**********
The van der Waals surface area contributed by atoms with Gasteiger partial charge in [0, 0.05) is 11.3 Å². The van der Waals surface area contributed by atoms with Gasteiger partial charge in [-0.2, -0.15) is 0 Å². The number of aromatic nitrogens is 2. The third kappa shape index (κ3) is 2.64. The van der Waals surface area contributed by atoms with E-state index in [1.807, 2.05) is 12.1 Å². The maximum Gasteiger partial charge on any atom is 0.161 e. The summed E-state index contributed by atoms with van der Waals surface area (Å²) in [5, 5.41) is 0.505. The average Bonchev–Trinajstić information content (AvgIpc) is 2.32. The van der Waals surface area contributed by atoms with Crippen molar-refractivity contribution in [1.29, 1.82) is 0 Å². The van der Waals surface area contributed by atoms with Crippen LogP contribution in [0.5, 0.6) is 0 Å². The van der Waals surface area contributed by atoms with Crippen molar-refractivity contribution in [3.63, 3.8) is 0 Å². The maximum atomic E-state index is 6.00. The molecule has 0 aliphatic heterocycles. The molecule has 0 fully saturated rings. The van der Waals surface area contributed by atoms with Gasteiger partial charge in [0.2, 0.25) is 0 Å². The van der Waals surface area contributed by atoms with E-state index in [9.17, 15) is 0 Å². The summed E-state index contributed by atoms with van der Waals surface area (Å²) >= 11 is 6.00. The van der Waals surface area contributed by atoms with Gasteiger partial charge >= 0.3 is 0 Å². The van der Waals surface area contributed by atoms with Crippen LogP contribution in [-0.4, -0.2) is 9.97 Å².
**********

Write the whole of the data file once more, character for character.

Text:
The van der Waals surface area contributed by atoms with Gasteiger partial charge in [0, 0.05) is 11.3 Å². The van der Waals surface area contributed by atoms with Gasteiger partial charge in [-0.2, -0.15) is 0 Å². The number of aromatic nitrogens is 2. The third kappa shape index (κ3) is 2.64. The van der Waals surface area contributed by atoms with E-state index in [1.807, 2.05) is 12.1 Å². The maximum Gasteiger partial charge on any atom is 0.161 e. The summed E-state index contributed by atoms with van der Waals surface area (Å²) in [5, 5.41) is 0.505. The average Bonchev–Trinajstić information content (AvgIpc) is 2.32. The van der Waals surface area contributed by atoms with Crippen molar-refractivity contribution in [1.29, 1.82) is 0 Å². The van der Waals surface area contributed by atoms with Crippen LogP contribution in [0.5, 0.6) is 0 Å². The van der Waals surface area contributed by atoms with Crippen molar-refractivity contribution in [3.63, 3.8) is 0 Å². The maximum atomic E-state index is 6.00. The molecule has 0 aliphatic heterocycles. The molecule has 0 fully saturated rings. The van der Waals surface area contributed by atoms with Gasteiger partial charge in [0.2, 0.25) is 0 Å². The van der Waals surface area contributed by atoms with E-state index in [9.17, 15) is 0 Å². The summed E-state index contributed by atoms with van der Waals surface area (Å²) >= 11 is 6.00. The van der Waals surface area contributed by atoms with Gasteiger partial charge >= 0.3 is 0 Å². The van der Waals surface area contributed by atoms with Crippen LogP contribution in [-0.4, -0.2) is 9.97 Å².